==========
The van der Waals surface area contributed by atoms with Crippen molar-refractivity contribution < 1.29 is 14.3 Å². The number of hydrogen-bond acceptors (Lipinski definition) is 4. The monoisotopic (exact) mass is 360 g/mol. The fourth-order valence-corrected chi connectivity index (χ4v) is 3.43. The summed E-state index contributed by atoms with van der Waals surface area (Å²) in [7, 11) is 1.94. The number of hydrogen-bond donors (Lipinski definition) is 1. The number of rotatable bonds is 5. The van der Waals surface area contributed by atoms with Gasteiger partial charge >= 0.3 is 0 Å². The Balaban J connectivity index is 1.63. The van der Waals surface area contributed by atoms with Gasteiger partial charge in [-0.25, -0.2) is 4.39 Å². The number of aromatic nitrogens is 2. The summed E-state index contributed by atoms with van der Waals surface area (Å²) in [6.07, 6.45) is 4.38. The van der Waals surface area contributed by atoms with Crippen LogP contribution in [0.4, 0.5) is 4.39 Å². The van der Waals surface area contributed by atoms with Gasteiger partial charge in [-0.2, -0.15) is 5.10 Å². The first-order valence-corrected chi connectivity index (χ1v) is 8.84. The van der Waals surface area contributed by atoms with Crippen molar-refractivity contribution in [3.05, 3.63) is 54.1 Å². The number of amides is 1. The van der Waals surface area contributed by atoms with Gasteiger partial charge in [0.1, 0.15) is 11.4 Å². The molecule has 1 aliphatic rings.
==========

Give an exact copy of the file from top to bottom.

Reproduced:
The van der Waals surface area contributed by atoms with Crippen molar-refractivity contribution < 1.29 is 14.3 Å². The number of hydrogen-bond acceptors (Lipinski definition) is 4. The monoisotopic (exact) mass is 360 g/mol. The fourth-order valence-corrected chi connectivity index (χ4v) is 3.43. The summed E-state index contributed by atoms with van der Waals surface area (Å²) in [7, 11) is 1.94. The number of hydrogen-bond donors (Lipinski definition) is 1. The number of rotatable bonds is 5. The van der Waals surface area contributed by atoms with Gasteiger partial charge >= 0.3 is 0 Å². The Balaban J connectivity index is 1.63. The van der Waals surface area contributed by atoms with Gasteiger partial charge in [-0.25, -0.2) is 4.39 Å². The number of aromatic nitrogens is 2. The summed E-state index contributed by atoms with van der Waals surface area (Å²) in [6.07, 6.45) is 4.38. The van der Waals surface area contributed by atoms with Crippen LogP contribution in [0.4, 0.5) is 4.39 Å². The van der Waals surface area contributed by atoms with Gasteiger partial charge in [-0.2, -0.15) is 5.10 Å². The first-order valence-corrected chi connectivity index (χ1v) is 8.84. The van der Waals surface area contributed by atoms with Crippen molar-refractivity contribution in [3.05, 3.63) is 54.1 Å². The number of amides is 1. The van der Waals surface area contributed by atoms with Gasteiger partial charge in [0.1, 0.15) is 11.4 Å². The molecule has 1 aliphatic rings.